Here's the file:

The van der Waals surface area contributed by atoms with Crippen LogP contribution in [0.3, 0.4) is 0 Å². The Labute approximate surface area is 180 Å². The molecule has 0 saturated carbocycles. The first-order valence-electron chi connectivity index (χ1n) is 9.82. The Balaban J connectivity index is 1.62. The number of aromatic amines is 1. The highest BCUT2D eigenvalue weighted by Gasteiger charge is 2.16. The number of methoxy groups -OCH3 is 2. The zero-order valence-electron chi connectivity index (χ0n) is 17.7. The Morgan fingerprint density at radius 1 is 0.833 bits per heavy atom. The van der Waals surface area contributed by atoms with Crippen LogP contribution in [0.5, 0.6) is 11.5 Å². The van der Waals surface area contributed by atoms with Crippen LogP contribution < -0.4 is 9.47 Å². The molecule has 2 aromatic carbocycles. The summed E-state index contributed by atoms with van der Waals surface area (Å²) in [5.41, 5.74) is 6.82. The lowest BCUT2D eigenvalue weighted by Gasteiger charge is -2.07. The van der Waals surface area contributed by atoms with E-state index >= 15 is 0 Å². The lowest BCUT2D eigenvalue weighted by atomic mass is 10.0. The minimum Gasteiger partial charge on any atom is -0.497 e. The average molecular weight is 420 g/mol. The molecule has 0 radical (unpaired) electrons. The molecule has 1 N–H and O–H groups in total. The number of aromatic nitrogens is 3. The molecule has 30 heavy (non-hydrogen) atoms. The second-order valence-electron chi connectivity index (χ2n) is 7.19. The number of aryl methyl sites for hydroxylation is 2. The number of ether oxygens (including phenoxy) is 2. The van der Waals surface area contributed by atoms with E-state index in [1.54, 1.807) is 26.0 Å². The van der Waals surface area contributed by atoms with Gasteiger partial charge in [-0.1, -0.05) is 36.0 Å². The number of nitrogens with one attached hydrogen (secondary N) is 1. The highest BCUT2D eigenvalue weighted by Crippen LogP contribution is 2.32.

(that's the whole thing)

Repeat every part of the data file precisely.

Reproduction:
The van der Waals surface area contributed by atoms with Crippen LogP contribution in [0.3, 0.4) is 0 Å². The Labute approximate surface area is 180 Å². The molecule has 0 saturated carbocycles. The first-order valence-electron chi connectivity index (χ1n) is 9.82. The Balaban J connectivity index is 1.62. The number of aromatic amines is 1. The highest BCUT2D eigenvalue weighted by Gasteiger charge is 2.16. The number of methoxy groups -OCH3 is 2. The zero-order valence-electron chi connectivity index (χ0n) is 17.7. The Morgan fingerprint density at radius 1 is 0.833 bits per heavy atom. The van der Waals surface area contributed by atoms with Crippen LogP contribution in [0.5, 0.6) is 11.5 Å². The van der Waals surface area contributed by atoms with Crippen LogP contribution < -0.4 is 9.47 Å². The molecule has 2 aromatic carbocycles. The summed E-state index contributed by atoms with van der Waals surface area (Å²) in [5.41, 5.74) is 6.82. The lowest BCUT2D eigenvalue weighted by Gasteiger charge is -2.07. The van der Waals surface area contributed by atoms with E-state index >= 15 is 0 Å². The lowest BCUT2D eigenvalue weighted by atomic mass is 10.0. The minimum Gasteiger partial charge on any atom is -0.497 e. The average molecular weight is 420 g/mol. The molecule has 0 radical (unpaired) electrons. The molecule has 1 N–H and O–H groups in total. The number of aromatic nitrogens is 3. The molecule has 30 heavy (non-hydrogen) atoms. The second-order valence-electron chi connectivity index (χ2n) is 7.19. The number of aryl methyl sites for hydroxylation is 2. The number of ether oxygens (including phenoxy) is 2. The van der Waals surface area contributed by atoms with E-state index in [1.54, 1.807) is 26.0 Å². The van der Waals surface area contributed by atoms with Gasteiger partial charge in [-0.1, -0.05) is 36.0 Å². The number of nitrogens with one attached hydrogen (secondary N) is 1. The highest BCUT2D eigenvalue weighted by Crippen LogP contribution is 2.32.